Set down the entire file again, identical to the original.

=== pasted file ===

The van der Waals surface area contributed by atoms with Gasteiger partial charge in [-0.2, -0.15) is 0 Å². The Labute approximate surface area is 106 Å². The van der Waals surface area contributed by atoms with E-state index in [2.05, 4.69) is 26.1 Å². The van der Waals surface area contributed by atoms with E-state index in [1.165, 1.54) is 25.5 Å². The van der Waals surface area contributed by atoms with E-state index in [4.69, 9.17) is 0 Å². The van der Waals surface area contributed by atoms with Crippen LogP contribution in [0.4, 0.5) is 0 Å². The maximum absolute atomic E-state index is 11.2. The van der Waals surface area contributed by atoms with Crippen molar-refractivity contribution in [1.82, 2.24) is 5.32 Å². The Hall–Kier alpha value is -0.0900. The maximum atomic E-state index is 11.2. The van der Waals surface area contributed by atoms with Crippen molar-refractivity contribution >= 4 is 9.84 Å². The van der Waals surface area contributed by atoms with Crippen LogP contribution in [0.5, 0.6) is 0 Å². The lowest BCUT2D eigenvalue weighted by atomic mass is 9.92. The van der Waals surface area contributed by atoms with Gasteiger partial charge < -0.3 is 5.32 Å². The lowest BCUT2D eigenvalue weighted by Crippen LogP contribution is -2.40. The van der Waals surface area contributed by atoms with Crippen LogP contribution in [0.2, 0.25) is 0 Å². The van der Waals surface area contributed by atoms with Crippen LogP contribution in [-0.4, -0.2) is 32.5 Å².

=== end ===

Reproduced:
The van der Waals surface area contributed by atoms with Gasteiger partial charge in [-0.2, -0.15) is 0 Å². The Labute approximate surface area is 106 Å². The van der Waals surface area contributed by atoms with E-state index in [2.05, 4.69) is 26.1 Å². The van der Waals surface area contributed by atoms with E-state index in [1.165, 1.54) is 25.5 Å². The van der Waals surface area contributed by atoms with E-state index in [4.69, 9.17) is 0 Å². The van der Waals surface area contributed by atoms with Crippen LogP contribution in [0.4, 0.5) is 0 Å². The maximum absolute atomic E-state index is 11.2. The van der Waals surface area contributed by atoms with Crippen molar-refractivity contribution in [1.82, 2.24) is 5.32 Å². The Hall–Kier alpha value is -0.0900. The maximum atomic E-state index is 11.2. The van der Waals surface area contributed by atoms with Crippen molar-refractivity contribution >= 4 is 9.84 Å². The van der Waals surface area contributed by atoms with Crippen LogP contribution in [0.5, 0.6) is 0 Å². The lowest BCUT2D eigenvalue weighted by atomic mass is 9.92. The van der Waals surface area contributed by atoms with Gasteiger partial charge < -0.3 is 5.32 Å². The lowest BCUT2D eigenvalue weighted by Crippen LogP contribution is -2.40. The van der Waals surface area contributed by atoms with Crippen LogP contribution in [0.2, 0.25) is 0 Å². The van der Waals surface area contributed by atoms with Crippen LogP contribution in [-0.4, -0.2) is 32.5 Å².